Ohio Department of Transportation kicks off ‘historic’ construction season
But according to the department, this won’t be your run-of-the-mill construction season. ODOT said that the 2008-2009 season will be a “historic” one.
“Over the next year and a half, ODOT plans to oversee $2.5 billion in construction contract awards—the largest amount ever awarded in that time frame,” ODOT Director James Beasley said earlier this month during a kickoff ceremony in Columbus. “We are investing in what truly matters to Ohio, targeting the state’s resources at our greatest needs and our greatest opportunities.”
Among the 1,000 construction projects scheduled to take place across Ohio are 80 interstate construction projects totaling approximately $605 million and 823 paving and rehabilitation projects on state and U.S. routes totaling more than $1.1 billion.
ODOT pointed to several other expected highlights of the 2008-2009 construction season in Ohio:
- The largest state project set to sell is a major reconstruction project in Warren County on Interstate Highway 75 between the city of Middletown and the Montgomery county line. The $154.5 million project includes the addition of an extra lane of traffic in both directions. According to ODOT, the project will complement work already under way on I-75 in Butler County north to state Route 122.
- The second-largest project set to sell is the modernization of state Route 2 along Lake Erie, adding capacity to one of the Cleveland area’s most heavily traveled thoroughfares stretching across Eastlake, Willoughby and Mentor.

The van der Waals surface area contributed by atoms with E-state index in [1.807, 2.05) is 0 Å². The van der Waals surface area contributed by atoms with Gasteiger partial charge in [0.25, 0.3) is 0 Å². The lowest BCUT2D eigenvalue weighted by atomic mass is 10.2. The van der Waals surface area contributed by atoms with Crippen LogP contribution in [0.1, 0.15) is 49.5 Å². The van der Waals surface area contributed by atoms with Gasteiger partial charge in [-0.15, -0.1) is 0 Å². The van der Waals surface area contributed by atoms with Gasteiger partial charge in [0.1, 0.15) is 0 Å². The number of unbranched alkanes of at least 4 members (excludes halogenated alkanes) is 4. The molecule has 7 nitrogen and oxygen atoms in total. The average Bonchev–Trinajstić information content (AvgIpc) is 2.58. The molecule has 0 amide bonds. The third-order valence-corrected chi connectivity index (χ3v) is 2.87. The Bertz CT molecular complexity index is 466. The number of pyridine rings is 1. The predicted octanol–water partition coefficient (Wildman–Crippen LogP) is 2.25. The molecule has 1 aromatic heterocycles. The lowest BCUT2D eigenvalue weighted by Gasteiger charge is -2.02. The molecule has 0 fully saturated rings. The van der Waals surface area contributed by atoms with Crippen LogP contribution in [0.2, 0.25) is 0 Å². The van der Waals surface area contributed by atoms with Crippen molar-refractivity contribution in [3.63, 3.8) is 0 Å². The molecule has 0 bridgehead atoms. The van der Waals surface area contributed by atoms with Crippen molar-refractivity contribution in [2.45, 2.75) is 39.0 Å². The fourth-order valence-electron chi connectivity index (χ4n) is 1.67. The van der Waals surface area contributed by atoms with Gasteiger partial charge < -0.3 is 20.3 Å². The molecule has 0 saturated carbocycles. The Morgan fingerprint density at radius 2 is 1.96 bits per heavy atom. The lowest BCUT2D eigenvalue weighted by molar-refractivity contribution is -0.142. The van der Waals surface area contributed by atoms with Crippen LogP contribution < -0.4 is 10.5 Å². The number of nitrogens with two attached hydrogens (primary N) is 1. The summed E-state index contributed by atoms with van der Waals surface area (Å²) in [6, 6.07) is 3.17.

- Work is well-underway on I-75 in Dayton to realign the interstate at state Route 4, removing dangerous ramps and reducing crossover traffic. ODOT also is deploying new traffic monitoring equipment that will warn motorists of congestion in the construction zone.
- Work will be completed this year on the state Route 161 widening project from the eastern edge of Franklin County to Licking County. In recent years, the state Route 161 corridor has become a vital link to commuters and communities in Franklin, Delaware and Licking counties. It also is becoming one of the most congested, according to ODOT.
In addition to showcasing the state’s largest and more unique projects, the kickoff ceremony also spotlighted the department’s efforts to envision a multimodal transportation system—one that connects highways, aviation, railroads, waterways and transit— for Ohio’s future.
“In the coming days, we will be announcing the launch of Ohio’s 21st Century Transportation Priorities Task Force,” Beasley said. “We will bring all Ohioans to the table to determine our transportation priorities: balancing the movement of people and freight; promoting safety and reducing congestion; creating jobs and encouraging responsible growth; helping build sustainable communities; and linking all our modes to meet our mission.”
Beasley also pointed out that the task force will be charged with identifying the fairest way to finance Ohio’s transportation system of the future, finding new funding tools for state and local governments and coming up with innovative ways to partner with the private sector.